Farewell, benevolent dictator: Python creator Guido van Rossum retires

Farewell, benevolent dictator: Python creator Guido van Rossum retires Ryan is a senior editor at TechForge Media with over a decade of experience covering the latest technology and interviewing leading industry figures. He can often be sighted at tech conferences with a strong coffee in one hand and a laptop in the other. If it's geeky, he’s probably into it. Find him on Twitter (@Gadget_Ry) or Mastodon (@gadgetry@techhub.social)

Guido van Rossum, the "benevolent dictator for life" creator of Python, is stepping down from his current role at Dropbox and hanging up his keyboard.

Dropbox hired van Rossum six and a half years ago. The hire made perfect sense, given the company uses about four million lines of Python code. When van Rossum started in 2011, Dropbox’s server and desktop client were written "almost exclusively in Python".

Over the years, other languages have seeped into Dropbox’s projects including Go, Rust, and TypeScript. Python, however, continues to be used heavily both at Dropbox and around the world despite now being almost 30 years old.

On some indexes, Python is the world’s most popular language. For example, in the IEEE Spectrum's sixth annual ranking, Python takes the number one spot with a score of 100 compared to the runner-up Java with 96.3. On the TIOBE Index, Python takes the number three spot behind Java and C but is moving up the rankings the fastest in the top 20.

Python is loved for being easy-to-understand, having a strong community, and speed. The language is currently the most taught in introductory computer science courses.

Some of Python’s recent interest is driven by the language’s use for AI and machine learning. Python has a number of popular libraries for such applications including Google’s TensorFlow, Theano, and Microsoft’s Cognitive Toolkit (CNTK).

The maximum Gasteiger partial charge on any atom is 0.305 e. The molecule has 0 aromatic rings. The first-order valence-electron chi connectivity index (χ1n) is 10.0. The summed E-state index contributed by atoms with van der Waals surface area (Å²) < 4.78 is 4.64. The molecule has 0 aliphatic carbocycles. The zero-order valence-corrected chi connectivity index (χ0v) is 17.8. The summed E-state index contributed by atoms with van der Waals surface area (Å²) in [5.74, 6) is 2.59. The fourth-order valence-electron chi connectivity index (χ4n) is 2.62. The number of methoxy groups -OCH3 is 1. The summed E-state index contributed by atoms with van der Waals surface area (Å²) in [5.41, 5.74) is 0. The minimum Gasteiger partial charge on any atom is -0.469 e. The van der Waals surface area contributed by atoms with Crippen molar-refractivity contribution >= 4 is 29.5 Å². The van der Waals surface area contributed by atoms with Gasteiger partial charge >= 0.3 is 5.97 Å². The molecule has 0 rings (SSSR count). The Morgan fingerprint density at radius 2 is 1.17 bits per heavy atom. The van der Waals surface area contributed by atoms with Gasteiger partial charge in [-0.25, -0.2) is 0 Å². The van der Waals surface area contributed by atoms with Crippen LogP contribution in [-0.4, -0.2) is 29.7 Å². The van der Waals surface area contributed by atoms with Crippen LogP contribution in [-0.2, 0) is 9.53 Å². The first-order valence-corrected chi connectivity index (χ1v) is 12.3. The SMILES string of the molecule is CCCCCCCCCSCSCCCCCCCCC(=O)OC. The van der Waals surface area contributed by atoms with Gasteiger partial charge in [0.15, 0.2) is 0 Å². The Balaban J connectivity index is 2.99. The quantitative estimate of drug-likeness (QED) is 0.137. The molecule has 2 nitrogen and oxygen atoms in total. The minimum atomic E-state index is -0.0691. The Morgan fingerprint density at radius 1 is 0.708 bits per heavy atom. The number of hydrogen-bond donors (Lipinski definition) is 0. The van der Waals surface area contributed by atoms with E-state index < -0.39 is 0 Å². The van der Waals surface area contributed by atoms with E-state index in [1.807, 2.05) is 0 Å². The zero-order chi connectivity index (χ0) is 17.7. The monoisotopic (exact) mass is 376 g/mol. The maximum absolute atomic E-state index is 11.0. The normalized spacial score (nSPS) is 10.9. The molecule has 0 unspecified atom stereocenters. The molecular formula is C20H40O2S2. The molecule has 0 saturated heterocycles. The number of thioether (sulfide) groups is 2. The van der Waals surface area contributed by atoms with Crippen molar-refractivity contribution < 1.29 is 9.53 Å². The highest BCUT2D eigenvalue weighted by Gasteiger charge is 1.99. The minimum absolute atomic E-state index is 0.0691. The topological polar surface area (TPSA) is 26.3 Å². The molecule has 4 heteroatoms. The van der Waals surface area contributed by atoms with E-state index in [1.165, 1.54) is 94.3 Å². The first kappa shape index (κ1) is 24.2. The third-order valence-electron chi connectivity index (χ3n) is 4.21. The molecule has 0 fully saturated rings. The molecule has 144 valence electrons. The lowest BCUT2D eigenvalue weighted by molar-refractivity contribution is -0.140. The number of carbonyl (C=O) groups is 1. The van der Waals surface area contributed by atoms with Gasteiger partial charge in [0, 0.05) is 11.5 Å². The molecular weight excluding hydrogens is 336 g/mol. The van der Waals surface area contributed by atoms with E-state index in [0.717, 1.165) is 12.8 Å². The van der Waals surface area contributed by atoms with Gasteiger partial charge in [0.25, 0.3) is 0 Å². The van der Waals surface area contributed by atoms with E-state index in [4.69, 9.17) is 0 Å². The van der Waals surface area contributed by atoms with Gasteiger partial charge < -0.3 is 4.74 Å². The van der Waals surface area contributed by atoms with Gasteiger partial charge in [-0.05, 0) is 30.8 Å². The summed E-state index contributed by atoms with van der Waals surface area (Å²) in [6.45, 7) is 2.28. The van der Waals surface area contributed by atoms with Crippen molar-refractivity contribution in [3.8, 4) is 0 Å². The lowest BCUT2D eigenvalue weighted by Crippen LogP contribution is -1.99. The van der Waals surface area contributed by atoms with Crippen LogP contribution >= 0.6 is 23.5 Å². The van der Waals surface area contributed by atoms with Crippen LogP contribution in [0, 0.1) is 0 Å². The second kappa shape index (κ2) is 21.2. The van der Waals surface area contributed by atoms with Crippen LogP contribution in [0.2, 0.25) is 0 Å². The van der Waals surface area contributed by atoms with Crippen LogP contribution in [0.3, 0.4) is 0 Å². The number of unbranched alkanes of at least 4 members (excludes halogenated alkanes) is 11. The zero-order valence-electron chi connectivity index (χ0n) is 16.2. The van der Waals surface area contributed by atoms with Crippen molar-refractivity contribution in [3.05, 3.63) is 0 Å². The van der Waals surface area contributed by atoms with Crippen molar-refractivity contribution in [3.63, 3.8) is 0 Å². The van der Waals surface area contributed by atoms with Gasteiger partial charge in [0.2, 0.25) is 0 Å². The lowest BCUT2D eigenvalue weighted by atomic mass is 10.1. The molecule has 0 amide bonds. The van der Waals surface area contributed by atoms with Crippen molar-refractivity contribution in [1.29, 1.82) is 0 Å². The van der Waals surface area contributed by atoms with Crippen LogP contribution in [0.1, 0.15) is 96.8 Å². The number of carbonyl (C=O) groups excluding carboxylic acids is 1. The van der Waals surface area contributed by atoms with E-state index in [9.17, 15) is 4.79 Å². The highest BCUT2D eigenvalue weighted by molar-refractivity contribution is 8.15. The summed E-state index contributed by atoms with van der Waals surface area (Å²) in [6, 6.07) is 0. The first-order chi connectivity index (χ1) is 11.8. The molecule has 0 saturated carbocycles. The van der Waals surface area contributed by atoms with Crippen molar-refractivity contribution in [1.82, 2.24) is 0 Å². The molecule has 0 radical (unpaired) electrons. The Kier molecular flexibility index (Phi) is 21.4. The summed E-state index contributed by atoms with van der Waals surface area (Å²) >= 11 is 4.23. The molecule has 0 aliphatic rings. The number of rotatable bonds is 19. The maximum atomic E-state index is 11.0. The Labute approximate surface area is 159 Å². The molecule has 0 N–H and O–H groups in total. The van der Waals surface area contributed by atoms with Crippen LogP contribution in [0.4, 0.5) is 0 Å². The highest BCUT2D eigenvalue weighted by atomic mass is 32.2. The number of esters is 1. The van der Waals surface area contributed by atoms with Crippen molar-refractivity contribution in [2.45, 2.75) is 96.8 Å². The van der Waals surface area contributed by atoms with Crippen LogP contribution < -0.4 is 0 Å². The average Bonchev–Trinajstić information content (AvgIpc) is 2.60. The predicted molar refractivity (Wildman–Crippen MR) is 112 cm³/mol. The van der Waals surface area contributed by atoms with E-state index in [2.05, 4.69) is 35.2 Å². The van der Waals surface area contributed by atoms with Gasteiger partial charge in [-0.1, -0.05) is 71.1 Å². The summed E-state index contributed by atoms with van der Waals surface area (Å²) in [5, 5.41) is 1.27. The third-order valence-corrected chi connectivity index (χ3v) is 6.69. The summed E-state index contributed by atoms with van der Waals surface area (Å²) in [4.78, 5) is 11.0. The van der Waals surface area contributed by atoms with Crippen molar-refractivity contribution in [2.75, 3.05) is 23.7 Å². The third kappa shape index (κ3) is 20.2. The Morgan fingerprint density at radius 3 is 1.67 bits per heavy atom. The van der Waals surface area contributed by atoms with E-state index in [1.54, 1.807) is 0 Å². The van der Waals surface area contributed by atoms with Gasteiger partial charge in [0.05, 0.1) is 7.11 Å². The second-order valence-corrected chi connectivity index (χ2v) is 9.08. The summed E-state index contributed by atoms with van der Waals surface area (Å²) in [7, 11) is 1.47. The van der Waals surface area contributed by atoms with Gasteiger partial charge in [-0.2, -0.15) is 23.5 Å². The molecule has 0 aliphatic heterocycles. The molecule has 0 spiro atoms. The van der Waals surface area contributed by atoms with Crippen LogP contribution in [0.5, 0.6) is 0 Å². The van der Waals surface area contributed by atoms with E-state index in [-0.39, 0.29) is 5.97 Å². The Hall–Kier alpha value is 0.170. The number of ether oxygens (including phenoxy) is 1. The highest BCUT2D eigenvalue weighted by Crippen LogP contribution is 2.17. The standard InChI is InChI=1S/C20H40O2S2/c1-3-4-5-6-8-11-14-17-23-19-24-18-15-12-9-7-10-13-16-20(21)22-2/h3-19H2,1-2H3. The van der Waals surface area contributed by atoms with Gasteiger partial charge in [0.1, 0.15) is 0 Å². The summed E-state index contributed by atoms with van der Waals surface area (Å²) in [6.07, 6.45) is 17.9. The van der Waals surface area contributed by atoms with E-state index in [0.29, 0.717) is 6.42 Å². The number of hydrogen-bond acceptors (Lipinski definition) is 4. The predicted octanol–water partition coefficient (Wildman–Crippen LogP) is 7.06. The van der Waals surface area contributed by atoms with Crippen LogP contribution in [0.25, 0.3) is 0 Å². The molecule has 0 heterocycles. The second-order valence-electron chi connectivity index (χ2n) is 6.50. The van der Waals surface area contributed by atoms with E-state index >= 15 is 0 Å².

Dropbox says van Rossum had a huge impact on the engineering culture at the company.

"There was a small number of really smart, really young coders who produced a lot of very clever code that only they could understand," said van Rossum. "That is probably the right attitude to have when you're a really small startup."

As the company grew, new engineers were unable to understand the clever code written by previous developers. Van Rossum called it a “cowboy coding culture” and worked to change it; educating coders at Dropbox about the importance of maintainable code.

"If I encountered clever code that was particularly cryptic, and I had to do some maintenance on it, I would probably rewrite it,” he said. “So I led by example, and also by talking to other people."

Van Rossum’s work has already impacted millions in some regard; not just at Dropbox, but around the world. Long past his retirement, it will continue to do so, and likely in ways difficult for us to imagine today given Python’s importance in AI.

"It's been an amazing ride to see this little hack of mine affect so many people in their lives," said van Rossum.

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